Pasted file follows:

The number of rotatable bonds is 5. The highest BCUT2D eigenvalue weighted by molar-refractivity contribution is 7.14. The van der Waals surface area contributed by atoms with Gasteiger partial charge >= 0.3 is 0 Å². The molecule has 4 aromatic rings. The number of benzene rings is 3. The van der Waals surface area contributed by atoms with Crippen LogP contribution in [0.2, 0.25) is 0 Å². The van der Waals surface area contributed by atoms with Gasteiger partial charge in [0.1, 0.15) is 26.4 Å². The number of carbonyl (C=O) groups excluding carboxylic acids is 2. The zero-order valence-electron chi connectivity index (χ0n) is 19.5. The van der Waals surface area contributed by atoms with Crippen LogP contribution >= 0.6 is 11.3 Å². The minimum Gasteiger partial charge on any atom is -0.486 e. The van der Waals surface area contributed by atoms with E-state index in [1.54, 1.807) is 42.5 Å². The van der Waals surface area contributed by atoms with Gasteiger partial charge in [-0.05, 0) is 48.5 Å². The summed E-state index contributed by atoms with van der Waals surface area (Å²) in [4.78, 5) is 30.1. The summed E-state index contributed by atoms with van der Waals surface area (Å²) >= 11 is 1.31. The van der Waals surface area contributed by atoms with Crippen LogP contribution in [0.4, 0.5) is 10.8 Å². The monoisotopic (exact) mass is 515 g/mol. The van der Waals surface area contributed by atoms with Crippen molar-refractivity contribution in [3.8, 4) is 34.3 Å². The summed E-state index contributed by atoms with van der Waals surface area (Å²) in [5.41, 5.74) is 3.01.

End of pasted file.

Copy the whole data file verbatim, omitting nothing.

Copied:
The number of rotatable bonds is 5. The highest BCUT2D eigenvalue weighted by molar-refractivity contribution is 7.14. The van der Waals surface area contributed by atoms with Gasteiger partial charge >= 0.3 is 0 Å². The molecule has 4 aromatic rings. The number of benzene rings is 3. The van der Waals surface area contributed by atoms with Crippen LogP contribution in [0.2, 0.25) is 0 Å². The van der Waals surface area contributed by atoms with Gasteiger partial charge in [0.1, 0.15) is 26.4 Å². The number of carbonyl (C=O) groups excluding carboxylic acids is 2. The zero-order valence-electron chi connectivity index (χ0n) is 19.5. The van der Waals surface area contributed by atoms with Crippen LogP contribution >= 0.6 is 11.3 Å². The minimum Gasteiger partial charge on any atom is -0.486 e. The van der Waals surface area contributed by atoms with E-state index in [1.54, 1.807) is 42.5 Å². The van der Waals surface area contributed by atoms with Gasteiger partial charge in [-0.05, 0) is 48.5 Å². The summed E-state index contributed by atoms with van der Waals surface area (Å²) in [4.78, 5) is 30.1. The summed E-state index contributed by atoms with van der Waals surface area (Å²) >= 11 is 1.31. The van der Waals surface area contributed by atoms with Crippen LogP contribution in [0.4, 0.5) is 10.8 Å². The monoisotopic (exact) mass is 515 g/mol. The van der Waals surface area contributed by atoms with Crippen molar-refractivity contribution in [3.8, 4) is 34.3 Å². The summed E-state index contributed by atoms with van der Waals surface area (Å²) in [5.41, 5.74) is 3.01.